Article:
There is a difference between language and architecture. Language, to riff off the saying attributed to Talleyrand, aims to disguise the absence of thought; whereas architecture aims to express the thoughtlessness of fatuous design.
The critic Theodore Dalrymple, a retired British prison psychiatrist, recently published an excellent essay, “The Degeneration of Public Administration,” in City Journal, about the decline of official language. He describes the clear goals set by Sir Robert Peel in 1829 for the newly established Metropolitan Police Force (in London), and their descent to the gibberish of a contempory police official’s reply to concerns over safety at a park. Dalrymple then describes the more exalted gibberish of a British museum director who empties her museum of its works to make way for an “art installation” that includes performance artist Kira O’Reilly, who throws herself nude and in slow motion down a staircase. Maria Balshaw, in 2009 the director of the Whitworth Gallery at Manchester University, records her own emotions about having curated such a feat, and her experience of having felt the physical danger to the artist – “artistic risk” being among the goals of a museum. Balshaw describes saving O’Reilly with her female gaze. Balshaw exposes her abysmal self-infatuation as a “woke” administrator. Here is how Balshaw, quoted by Dalrymple, describes O’Reilly’s work of art:
And all she did, really, was roll very, very slowly down the stairs in a series of tumbles, choreographed movements that replicated what would have happened if she’d fallen at speed to her death at the bottom of the staircase. But it unfolded over four hours, so bits of it were painfully slow to watch.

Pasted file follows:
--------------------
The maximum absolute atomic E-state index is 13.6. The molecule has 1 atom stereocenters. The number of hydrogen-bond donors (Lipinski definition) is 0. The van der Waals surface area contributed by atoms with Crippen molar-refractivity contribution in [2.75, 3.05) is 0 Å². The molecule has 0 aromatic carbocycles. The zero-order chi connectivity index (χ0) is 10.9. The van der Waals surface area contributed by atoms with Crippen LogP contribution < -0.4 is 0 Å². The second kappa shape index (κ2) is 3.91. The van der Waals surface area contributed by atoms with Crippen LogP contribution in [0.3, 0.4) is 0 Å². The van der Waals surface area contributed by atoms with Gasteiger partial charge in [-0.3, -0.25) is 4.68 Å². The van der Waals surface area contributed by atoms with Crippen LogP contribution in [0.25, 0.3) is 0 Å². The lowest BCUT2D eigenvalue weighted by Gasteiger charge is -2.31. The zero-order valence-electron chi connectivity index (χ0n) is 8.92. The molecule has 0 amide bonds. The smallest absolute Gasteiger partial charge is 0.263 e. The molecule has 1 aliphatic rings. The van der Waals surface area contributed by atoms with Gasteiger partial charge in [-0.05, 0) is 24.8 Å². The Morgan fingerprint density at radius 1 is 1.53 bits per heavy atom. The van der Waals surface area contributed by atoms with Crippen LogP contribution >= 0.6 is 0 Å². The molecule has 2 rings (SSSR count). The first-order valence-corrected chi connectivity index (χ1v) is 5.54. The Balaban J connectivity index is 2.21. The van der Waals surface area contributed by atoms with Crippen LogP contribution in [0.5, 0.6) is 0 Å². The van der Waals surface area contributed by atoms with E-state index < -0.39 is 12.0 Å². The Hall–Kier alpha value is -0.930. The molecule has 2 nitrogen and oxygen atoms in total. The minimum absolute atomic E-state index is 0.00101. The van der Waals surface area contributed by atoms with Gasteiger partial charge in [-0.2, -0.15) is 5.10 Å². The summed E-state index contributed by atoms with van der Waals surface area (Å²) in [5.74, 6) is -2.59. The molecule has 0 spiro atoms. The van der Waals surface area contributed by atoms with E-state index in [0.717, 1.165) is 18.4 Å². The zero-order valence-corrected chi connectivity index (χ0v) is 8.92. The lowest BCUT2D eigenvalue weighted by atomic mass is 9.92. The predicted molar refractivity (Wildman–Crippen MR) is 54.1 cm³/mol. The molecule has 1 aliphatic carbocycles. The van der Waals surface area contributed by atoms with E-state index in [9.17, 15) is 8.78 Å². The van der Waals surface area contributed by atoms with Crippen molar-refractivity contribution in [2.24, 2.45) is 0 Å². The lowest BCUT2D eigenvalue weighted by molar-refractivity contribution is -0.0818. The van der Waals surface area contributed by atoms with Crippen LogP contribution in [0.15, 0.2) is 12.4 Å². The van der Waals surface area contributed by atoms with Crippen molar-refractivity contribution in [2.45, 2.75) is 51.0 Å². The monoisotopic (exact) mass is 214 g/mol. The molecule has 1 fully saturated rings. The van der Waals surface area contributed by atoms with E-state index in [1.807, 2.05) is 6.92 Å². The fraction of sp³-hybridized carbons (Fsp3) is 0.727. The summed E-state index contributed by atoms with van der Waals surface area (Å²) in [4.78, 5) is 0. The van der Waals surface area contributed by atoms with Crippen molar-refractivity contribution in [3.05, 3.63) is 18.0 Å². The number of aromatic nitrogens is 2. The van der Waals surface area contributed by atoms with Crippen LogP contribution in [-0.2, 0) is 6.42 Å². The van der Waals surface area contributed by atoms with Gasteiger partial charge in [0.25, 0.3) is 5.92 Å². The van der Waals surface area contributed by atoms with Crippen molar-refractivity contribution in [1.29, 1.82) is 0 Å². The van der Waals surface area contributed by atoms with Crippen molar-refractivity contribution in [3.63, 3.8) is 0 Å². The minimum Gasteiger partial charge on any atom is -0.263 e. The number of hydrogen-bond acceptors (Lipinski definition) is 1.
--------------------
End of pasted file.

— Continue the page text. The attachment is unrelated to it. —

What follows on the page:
This did nothing to harm Balshaw’s career as an arts administrator. She is now director of the Tate Gallery in London. Throughout his essay, Dalrymple simply cannot resist zinging the ironies all of this involves.
In my first paragraph I tie it all to architecture, because that’s my job. But read the entire piece, which has nothing to do with architecture. No: on rereading I find that Dalrymple quotes Balshaw on architectural beauty. He writes:
It is also revealing that the staircase is the only context in which Balshaw mentions the quality of beauty – suggesting that, somewhere deep within her, some faint aesthetic feeling survives.
Perhaps, but she probably has the word “beauty” on her list of mental save/gets, like a star quarterback insisting his touchdown was the result of “teamwork.” Well, of course. He is on a team. (Do pro athletes take courses in how to say nothing of interest to sports reporters?) Actually, Balshaw’s reference to beauty was less likely to have been an auto-reply than an error of omission. She shouldn’t have allowed that save/get to remain on her mental keyboard. Tsk, tsk!
Dalrymple sums up:
The degeneration of the public administration puzzles me because in all walks of life, from plumbers to electricians, locksmiths, shopkeepers, taxi drivers, surgeons, cardiologists, research scientists, and so forth, I meet capable, intelligent, honest, and talented people. The explanation of this strange divergence, I suspect, is ultimately in the way that the humanities, or inhumanities, are now taught in higher education.
My wife and I recently had a delightful encounter with a young pest-control agent, who, after checking our perimeter for ants, delivered a thoughtful and seemingly learned disquisition on the comparative nuisances of ants, spiders and wasps. After he left, we went inside and wondered if he’d been to college.